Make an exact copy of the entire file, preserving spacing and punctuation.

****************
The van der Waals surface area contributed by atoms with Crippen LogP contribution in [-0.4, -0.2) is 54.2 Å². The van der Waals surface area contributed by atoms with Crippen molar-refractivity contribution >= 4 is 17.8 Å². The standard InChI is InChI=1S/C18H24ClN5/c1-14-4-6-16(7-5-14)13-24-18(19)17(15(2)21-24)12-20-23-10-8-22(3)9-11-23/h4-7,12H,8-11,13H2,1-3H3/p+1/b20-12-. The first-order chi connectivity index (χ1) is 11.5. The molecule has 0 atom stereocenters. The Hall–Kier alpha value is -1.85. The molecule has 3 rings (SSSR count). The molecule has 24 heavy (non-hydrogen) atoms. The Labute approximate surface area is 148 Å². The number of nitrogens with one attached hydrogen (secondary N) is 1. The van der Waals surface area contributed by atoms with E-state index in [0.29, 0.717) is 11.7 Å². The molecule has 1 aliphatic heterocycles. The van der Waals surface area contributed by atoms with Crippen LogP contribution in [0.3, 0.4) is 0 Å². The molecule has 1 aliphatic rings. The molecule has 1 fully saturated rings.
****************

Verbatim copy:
The van der Waals surface area contributed by atoms with Crippen LogP contribution in [-0.4, -0.2) is 54.2 Å². The van der Waals surface area contributed by atoms with Crippen molar-refractivity contribution >= 4 is 17.8 Å². The standard InChI is InChI=1S/C18H24ClN5/c1-14-4-6-16(7-5-14)13-24-18(19)17(15(2)21-24)12-20-23-10-8-22(3)9-11-23/h4-7,12H,8-11,13H2,1-3H3/p+1/b20-12-. The first-order chi connectivity index (χ1) is 11.5. The molecule has 0 atom stereocenters. The Hall–Kier alpha value is -1.85. The molecule has 3 rings (SSSR count). The molecule has 24 heavy (non-hydrogen) atoms. The Labute approximate surface area is 148 Å². The number of nitrogens with one attached hydrogen (secondary N) is 1. The van der Waals surface area contributed by atoms with E-state index in [0.29, 0.717) is 11.7 Å². The molecule has 1 aliphatic heterocycles. The van der Waals surface area contributed by atoms with Crippen LogP contribution in [0.3, 0.4) is 0 Å². The molecule has 1 aliphatic rings. The molecule has 1 fully saturated rings.